Telcos Have the Edge, If They Have the Assurance
Owning the real estate is therefore certainly an advantage in the ongoing discussions that will thrash out how MEC projects are deployed in the wild. But it is far from a trump card. There will also need to be a major focus on performance management. MEC applications are not actually tied solely to the network edge, but must traverse multiple tiers. That means operators have to assure performance end-to-end: from devices to the edge, to private and then public clouds—including microservices-based architectures. Imagine how many different operators and service providers could be in that mix?
Finding a provider who can offer this kind of “common trust model” by providing comprehensive visibility into infrastructure (Layers 2-4), and applications (Layers 4-7) will not be easy. The granularity of insight needed into latency and packet loss is particularly important for certain business-critical apps. Another consideration is how to collect that crucial network and application data: sensors should be lightweight enough to scatter liberally at various locations around the edge—sending information back to a centralized AI-powered analytics engine for insight. That data also needs to include not just performance but also security metrics, to spot unusual patterns of behavior that could indicate attack. If there are any gaps in the protection of these environments, it won’t be long before nation states and cybercrime groups find them.
Finally, CSPs need to trust more. The only way to create a successful edge market globally is to standardize as much as possible, so that device makers, software developers and other key stakeholders know what to expect, wherever they are in the world. That’s an approach that worked pretty well to help the biggest cloud providers grow and scale, and it must happen here too.
How it all ends is anyone’s guess. But telcos have an opportunity here to be the performance-broker for the future of tech – think, developers looking for that trusted platform to make advancements in 5G, AI and more. And, whoever comes to those cross-carrier agreements first will be opened up to entire new facets of business opportunity. Frankly, it’s telcos for the taking. We know one thing: the battle for growth in a new world of rapid innovation will be won or lost at the network edge.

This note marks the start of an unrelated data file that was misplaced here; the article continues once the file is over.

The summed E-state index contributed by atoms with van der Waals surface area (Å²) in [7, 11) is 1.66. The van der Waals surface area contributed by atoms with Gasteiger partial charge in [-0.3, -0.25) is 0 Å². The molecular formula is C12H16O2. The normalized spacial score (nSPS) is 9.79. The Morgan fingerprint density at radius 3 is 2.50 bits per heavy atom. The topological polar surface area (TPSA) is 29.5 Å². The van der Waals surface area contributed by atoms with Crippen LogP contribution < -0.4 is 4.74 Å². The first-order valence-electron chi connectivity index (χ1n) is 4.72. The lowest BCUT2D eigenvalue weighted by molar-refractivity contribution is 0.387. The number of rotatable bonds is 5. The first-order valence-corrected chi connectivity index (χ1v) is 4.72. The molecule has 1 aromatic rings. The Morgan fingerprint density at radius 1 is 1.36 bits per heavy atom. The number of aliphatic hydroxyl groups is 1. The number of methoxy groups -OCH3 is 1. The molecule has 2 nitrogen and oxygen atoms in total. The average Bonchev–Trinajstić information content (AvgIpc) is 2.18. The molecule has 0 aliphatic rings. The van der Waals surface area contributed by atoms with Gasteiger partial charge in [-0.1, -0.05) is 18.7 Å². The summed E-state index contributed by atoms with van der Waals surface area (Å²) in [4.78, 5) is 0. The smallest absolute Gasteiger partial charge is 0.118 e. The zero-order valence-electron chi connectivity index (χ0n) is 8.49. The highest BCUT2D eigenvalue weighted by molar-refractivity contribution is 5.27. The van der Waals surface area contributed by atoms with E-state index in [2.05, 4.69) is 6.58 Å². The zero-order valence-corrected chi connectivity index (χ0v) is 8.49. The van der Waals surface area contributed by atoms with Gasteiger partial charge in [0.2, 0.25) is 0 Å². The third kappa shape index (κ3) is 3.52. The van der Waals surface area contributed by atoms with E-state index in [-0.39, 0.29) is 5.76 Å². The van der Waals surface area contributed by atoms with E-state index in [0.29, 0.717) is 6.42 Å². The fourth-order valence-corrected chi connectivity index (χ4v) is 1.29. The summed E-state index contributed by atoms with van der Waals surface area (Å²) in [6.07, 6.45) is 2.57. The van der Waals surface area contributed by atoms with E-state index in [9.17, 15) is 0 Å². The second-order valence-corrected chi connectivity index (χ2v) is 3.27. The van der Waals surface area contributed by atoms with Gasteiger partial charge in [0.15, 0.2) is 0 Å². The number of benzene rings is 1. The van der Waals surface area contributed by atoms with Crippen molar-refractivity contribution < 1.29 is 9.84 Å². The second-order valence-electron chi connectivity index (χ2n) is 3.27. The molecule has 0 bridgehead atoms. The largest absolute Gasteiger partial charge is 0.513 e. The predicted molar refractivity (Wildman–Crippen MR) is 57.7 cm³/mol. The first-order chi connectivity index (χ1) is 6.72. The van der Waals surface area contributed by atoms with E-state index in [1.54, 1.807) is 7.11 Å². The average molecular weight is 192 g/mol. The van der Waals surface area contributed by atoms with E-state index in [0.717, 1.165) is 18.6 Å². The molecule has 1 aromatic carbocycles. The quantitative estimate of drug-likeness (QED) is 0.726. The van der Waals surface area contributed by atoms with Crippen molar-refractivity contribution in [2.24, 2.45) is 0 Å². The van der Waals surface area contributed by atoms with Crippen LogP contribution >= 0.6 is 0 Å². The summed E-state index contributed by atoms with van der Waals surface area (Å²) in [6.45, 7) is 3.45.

Richard is responsible for Accedian’s strategic planning process and investment priorities, ensuring the creation and development of a consistent brand communications and marketing strategy, and drives commercialization efforts in the areas of global product pricing, solution marketing, and business development. Richard began his career at Nortel Networks in 1992 as a test engineer for their public carrier switching division. From there, he segued into focusing on the wireless industry, taking on a variety of senior roles at Nortel within sales, operations, and supply chain during his 17 years at the company. After Nortel, he was vice president and general manager for BlackBerry’s North American business, and general manager of Viavi’s Visibility, Intelligence and Analytics (VIA) business unit. He holds a Bachelor of Science degree in electrical engineering, RF specialization, from Queen’s University in Kingston, Ontario.